Here is the whole complex gospel. Our duty under God to lead in the regeneration of the world on one side, and to stay in the archipelago “beyond which are China’s illimitable markets.” He told the Senate that the Pacific is “our ocean” although half a dozen other large nations had extensive territories along that ocean. And then the senator proceeded with a dramatic and eloquent catalogue of the magnificent resources, extent, and wealth of the Philippine Islands “beyond which lies China’s trade” which he valued at $285,- 738,000 of which we were getting only 9 per cent and of which “under God,” as we “regenerate the world,” we should get 50 per cent. Lifting his arm aloft, holding a lump of gold in his hand, he exclaimed dramatically: “I have a nugget of pure gold picked up in its present form on the banks of a Philippine creek. I have gold dust washed out by the crude process of careless natives from the sands of a Philippine stream.” And then he said that it must be our great objective “to establish the supremacy of the American race throughout the Pacific and throughout the East to the end of time.” Self-government for Asiatics, people with savage blood, Oriental blood, Malay blood, and Spanish example — this was not to be thought of. He prophesied that “self-government and the internal development of the country have been the dominant notes of our first century; administration and development of other lands will be the dominant notes of our second century.” And he ended with this rhetorical flourish:

This question is elemental. It is racial. God has not been preparing the English-speaking and Teutonic people for a thousand years for nothing but vain and idle contemplation and self-administration. No! He has made us the master organizers of this world to establish system where chaos reigns. He has given us the spirit of progress, to overwhelm the forces of reaction throughout the earth. He has made us adepts in government that we may administer government among savage and senile peoples. . . . And of all our race He has marked the American people as the chosen nation to finally lead in the regeneration of the world. This is the divine mission of America. . . . We are the trustees of the world’s progress, guardians of its righteous peace. The judgment of the Master is upon us: “Ye have been faithful over few things. I will make you ruler over many things.”

When the senator had finished this strange melange of world duty, world glory, world opportunity, regeneration of savage and senile peoples, 50 per cent of the trade of China and gold nuggets on the banks of streams, imperial destiny and treasure, the venerable Senator Hoar of Massachusetts, who had been shocked at the spectacle of the eloquent young senator summoning America to her imperial destiny and duty and holding aloft a torch of gold to light the way, rose in the Senate and said:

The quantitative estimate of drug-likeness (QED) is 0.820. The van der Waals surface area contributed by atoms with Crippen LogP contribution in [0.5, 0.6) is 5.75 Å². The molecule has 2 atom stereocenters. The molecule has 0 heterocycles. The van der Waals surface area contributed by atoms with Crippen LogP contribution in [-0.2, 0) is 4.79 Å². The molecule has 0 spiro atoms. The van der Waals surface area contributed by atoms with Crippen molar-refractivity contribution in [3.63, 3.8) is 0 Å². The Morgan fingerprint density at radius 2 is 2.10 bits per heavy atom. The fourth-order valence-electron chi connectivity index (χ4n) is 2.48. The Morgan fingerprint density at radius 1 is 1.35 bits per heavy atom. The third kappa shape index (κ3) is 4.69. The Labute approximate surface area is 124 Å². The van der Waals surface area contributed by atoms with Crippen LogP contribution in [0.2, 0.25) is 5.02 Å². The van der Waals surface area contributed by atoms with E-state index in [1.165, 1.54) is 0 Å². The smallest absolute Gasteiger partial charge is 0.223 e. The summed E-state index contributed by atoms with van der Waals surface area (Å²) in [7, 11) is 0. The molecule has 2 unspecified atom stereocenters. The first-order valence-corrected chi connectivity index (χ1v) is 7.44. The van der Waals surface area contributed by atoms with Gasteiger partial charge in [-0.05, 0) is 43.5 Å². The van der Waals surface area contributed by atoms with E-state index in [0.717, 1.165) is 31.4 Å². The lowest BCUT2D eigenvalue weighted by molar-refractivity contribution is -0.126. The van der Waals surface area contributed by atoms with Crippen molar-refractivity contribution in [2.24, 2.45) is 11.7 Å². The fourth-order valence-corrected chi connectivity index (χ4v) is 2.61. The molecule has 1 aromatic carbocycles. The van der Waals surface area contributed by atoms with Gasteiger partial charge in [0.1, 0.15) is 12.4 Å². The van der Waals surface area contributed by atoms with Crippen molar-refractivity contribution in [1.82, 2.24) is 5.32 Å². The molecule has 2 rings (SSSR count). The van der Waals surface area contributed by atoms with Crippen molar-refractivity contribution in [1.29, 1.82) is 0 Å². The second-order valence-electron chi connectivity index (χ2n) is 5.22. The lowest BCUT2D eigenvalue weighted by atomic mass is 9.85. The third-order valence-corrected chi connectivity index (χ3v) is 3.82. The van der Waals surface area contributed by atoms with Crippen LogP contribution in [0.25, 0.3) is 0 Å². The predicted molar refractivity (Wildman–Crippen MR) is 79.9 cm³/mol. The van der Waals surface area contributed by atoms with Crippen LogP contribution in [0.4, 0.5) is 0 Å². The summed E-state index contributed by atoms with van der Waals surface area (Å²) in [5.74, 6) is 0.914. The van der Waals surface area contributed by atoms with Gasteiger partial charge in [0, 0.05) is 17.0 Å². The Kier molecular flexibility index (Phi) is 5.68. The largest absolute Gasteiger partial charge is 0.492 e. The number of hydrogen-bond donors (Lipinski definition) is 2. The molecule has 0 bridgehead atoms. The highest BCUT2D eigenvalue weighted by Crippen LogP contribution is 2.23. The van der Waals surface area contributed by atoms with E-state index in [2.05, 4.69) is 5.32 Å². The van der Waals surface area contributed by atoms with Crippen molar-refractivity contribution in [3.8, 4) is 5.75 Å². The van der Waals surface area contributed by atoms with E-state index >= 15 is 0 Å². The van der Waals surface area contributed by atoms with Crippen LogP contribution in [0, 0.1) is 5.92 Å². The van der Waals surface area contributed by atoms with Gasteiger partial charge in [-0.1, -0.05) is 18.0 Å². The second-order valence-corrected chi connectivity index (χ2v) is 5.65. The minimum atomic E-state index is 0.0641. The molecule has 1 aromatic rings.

I could hear much calculated to excite the imagination of the youth charmed by the dream of empire. . . . I could think as this brave young republic of ours listened to what the senator had to say of but one sentence:

“And the Devil taketh Him up into an exceeding high mountain and showeth him all the kingdoms of the world and the glory of them.

“And the Devil said unto Him, ‘All these things will I give thee if thou wilt fall down and worship me.’

“Then saith Jesus unto him: ‘Get thee behind me, Satan.'”

But, alas, the American people did not make the reply to Senator Beveridge that Jesus made to the devil. Indeed as Beveridge ended his address he was greeted with “long and continued applause” in good earnest and senators crowded around him to shake his hand. I have chosen the Beveridge statement because it was the clearest and most eloquent of numerous speeches made in the House and Senate at the time. For instance, Representative Gibson of Tennessee said what others were saying on the stump and in the pulpit:

Our race has a mission. No devout student of history can misread it. We are the preachers of a new evangel of government; we are the missionaries of a new and higher civilization; we are the apostles of the New World to the Old; and a part of our mission is to evangelize Asia and the islands of the sea.

But this was to be only a beginning, as the congressman made abundantly clear. He continued:

The progress of our race can never be stayed. You can never fix its bounds. No one continent can suffice it. No one ocean can satisfy it. No one zone can contain it. No one hemisphere can circumscribe its powers and activities.

The world is its area and the lands of the world its only boundary. Its destiny is to dominate the entire face of the earth, to include all races and all countries and all lands and all continents.

The Springfield Republican lamented that the religious press of the country was almost a unit in support of the imperialism of which these gentlemen were the spokesmen. Dean Farrar said that “imperialism is a natural evolution of vital and aggressive Christianity.” These were not the utterances of black reactionaries. Beveridge became a leader of the rising progressive movement. And here is a singular collection of views from one who can by no stretch of the imagination be called a reactionary. 


Time, “American Malvern”

Father Edward Duff, S.J., “Social Thought of the World Council of Churches

Thomas C. Leonard, “American Economic Reform in the Progressive Era: Its Foundational Beliefs and Their Relation to Eugenics

Unqualified Reservations, on conservatives and the “conquest of America by Massachussets”